You Never Go Far, Really
It would be like me to seem drunkard's clumsy,
without a liquor’s drop to my name, sloshing,
spinning about the glass, in ill-suited fashions
of cut khaki and pocket cloth, I never had
It would be like me to lose eyeglasses,
shape finders and little bits of paper with the world
scribbled on them; all falling from possessions'
memory, the things that could see our
It would be like me to take four months from
a job to be done in eight, leaving it behind
to a whirring of engine, an ocean drop of
continental cloud; some kind of friend
It would be like me to half-heart escapes,
still being a same pillar of opposed calm,
nerves nauseous as thrown stone, flashing
green light never was something grand
And it would be like you to remind.
The first thing was the bitter hobble, landing
gear on yellow-strip concrete, same as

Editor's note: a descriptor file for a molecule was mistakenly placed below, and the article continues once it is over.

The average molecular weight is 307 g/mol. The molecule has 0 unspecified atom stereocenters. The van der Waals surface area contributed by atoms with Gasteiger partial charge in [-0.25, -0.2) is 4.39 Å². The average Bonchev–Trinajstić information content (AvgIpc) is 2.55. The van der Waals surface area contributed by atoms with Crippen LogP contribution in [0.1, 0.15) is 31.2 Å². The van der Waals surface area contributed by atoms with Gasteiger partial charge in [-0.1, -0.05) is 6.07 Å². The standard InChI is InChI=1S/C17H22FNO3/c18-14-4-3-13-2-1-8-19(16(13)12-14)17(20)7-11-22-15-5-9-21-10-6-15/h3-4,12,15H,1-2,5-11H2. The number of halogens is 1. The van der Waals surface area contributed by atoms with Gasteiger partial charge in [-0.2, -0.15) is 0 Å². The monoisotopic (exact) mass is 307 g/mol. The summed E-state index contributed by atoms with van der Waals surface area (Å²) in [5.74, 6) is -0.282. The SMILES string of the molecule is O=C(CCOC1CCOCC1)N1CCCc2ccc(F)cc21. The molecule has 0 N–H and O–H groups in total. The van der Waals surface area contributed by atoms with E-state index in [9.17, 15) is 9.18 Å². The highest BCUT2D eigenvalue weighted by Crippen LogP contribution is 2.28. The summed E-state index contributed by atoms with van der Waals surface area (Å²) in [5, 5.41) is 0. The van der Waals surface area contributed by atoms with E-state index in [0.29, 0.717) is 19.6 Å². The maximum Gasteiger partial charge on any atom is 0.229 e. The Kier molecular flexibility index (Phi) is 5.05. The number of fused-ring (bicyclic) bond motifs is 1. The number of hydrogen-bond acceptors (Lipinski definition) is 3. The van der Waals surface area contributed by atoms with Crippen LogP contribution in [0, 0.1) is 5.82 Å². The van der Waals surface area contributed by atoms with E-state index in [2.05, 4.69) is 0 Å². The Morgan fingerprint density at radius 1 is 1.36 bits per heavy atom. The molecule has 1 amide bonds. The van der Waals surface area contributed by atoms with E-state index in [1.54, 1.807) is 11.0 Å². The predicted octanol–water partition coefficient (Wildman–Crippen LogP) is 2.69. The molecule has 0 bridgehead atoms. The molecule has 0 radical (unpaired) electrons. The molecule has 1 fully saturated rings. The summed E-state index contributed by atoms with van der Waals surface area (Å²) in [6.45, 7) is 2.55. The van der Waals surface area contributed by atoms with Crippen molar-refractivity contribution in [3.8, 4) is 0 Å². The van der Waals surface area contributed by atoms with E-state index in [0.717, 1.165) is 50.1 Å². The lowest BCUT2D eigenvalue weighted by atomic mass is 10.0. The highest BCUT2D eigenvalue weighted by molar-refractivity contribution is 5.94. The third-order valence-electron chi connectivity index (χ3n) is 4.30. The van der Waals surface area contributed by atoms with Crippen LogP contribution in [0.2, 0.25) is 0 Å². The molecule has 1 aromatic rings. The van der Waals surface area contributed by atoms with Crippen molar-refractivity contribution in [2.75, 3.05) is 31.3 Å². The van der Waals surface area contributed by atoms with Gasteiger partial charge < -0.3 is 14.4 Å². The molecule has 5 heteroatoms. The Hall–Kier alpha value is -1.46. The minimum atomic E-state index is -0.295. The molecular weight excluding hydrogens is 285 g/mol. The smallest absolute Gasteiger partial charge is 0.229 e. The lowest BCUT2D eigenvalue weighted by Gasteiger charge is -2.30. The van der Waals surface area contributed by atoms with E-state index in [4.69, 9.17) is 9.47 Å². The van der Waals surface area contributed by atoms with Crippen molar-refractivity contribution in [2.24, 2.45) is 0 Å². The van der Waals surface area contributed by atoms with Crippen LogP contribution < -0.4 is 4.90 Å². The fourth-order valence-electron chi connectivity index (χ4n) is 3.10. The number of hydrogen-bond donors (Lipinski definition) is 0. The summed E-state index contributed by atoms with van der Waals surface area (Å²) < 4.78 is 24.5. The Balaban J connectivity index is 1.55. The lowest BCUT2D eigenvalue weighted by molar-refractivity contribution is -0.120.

countless still as weary, the tearing shreds
of stomach woozy with small cups and cellophane,
finally to still as eyes
came open with newborn rubbings.
Next it was the flitting thought, the back-and-forth
of ceramics unfamiliar, never to meet ourselves,
the same walking across again, would
have soaked in the rain, tempered cold
with hearty abandon, reckless to the touch,
the same as their belongings.
And it was the first of the gin and perfume,
the bitter pint and pitter-patter from tourist
shutterbulbs, the last sudden impulses of
childhood's wishful banks, crossing rivers
with recognition of thousands of small
turns, little deaths, we each were taking,
And it felt like I'd made it.